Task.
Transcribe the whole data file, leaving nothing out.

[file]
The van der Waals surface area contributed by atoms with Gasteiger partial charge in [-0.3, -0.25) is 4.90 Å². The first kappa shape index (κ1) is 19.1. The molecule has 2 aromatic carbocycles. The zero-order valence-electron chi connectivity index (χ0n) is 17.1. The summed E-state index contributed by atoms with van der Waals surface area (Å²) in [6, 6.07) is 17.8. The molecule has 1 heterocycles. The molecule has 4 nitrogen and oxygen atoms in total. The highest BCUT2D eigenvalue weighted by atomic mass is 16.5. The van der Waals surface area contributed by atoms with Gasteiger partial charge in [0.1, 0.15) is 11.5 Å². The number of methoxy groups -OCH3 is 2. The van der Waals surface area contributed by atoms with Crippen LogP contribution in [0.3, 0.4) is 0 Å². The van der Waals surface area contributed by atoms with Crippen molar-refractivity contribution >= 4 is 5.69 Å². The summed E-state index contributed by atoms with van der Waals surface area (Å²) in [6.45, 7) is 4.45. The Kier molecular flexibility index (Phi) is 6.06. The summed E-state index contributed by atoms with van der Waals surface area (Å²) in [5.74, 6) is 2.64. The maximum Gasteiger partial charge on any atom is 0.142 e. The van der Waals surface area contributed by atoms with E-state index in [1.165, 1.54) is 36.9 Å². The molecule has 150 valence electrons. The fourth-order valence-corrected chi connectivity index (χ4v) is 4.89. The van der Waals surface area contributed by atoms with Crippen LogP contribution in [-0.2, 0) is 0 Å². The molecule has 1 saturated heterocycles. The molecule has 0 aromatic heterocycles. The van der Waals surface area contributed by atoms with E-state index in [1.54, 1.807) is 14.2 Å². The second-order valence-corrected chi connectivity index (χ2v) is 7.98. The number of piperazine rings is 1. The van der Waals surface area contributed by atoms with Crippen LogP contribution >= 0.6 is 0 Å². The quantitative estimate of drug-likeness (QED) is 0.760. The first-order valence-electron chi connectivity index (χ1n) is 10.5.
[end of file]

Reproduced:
The van der Waals surface area contributed by atoms with Gasteiger partial charge in [-0.3, -0.25) is 4.90 Å². The first kappa shape index (κ1) is 19.1. The molecule has 2 aromatic carbocycles. The zero-order valence-electron chi connectivity index (χ0n) is 17.1. The summed E-state index contributed by atoms with van der Waals surface area (Å²) in [6, 6.07) is 17.8. The molecule has 1 heterocycles. The molecule has 4 nitrogen and oxygen atoms in total. The highest BCUT2D eigenvalue weighted by atomic mass is 16.5. The van der Waals surface area contributed by atoms with Gasteiger partial charge in [0.1, 0.15) is 11.5 Å². The number of methoxy groups -OCH3 is 2. The van der Waals surface area contributed by atoms with Crippen LogP contribution in [0.3, 0.4) is 0 Å². The van der Waals surface area contributed by atoms with Crippen molar-refractivity contribution >= 4 is 5.69 Å². The summed E-state index contributed by atoms with van der Waals surface area (Å²) in [6.45, 7) is 4.45. The Kier molecular flexibility index (Phi) is 6.06. The summed E-state index contributed by atoms with van der Waals surface area (Å²) in [5.74, 6) is 2.64. The maximum Gasteiger partial charge on any atom is 0.142 e. The van der Waals surface area contributed by atoms with E-state index in [1.165, 1.54) is 36.9 Å². The molecule has 150 valence electrons. The fourth-order valence-corrected chi connectivity index (χ4v) is 4.89. The van der Waals surface area contributed by atoms with Crippen LogP contribution in [-0.2, 0) is 0 Å². The molecule has 1 saturated heterocycles. The molecule has 0 aromatic heterocycles. The van der Waals surface area contributed by atoms with E-state index in [1.54, 1.807) is 14.2 Å². The second-order valence-corrected chi connectivity index (χ2v) is 7.98. The number of piperazine rings is 1. The van der Waals surface area contributed by atoms with Crippen LogP contribution >= 0.6 is 0 Å². The quantitative estimate of drug-likeness (QED) is 0.760. The first-order valence-electron chi connectivity index (χ1n) is 10.5.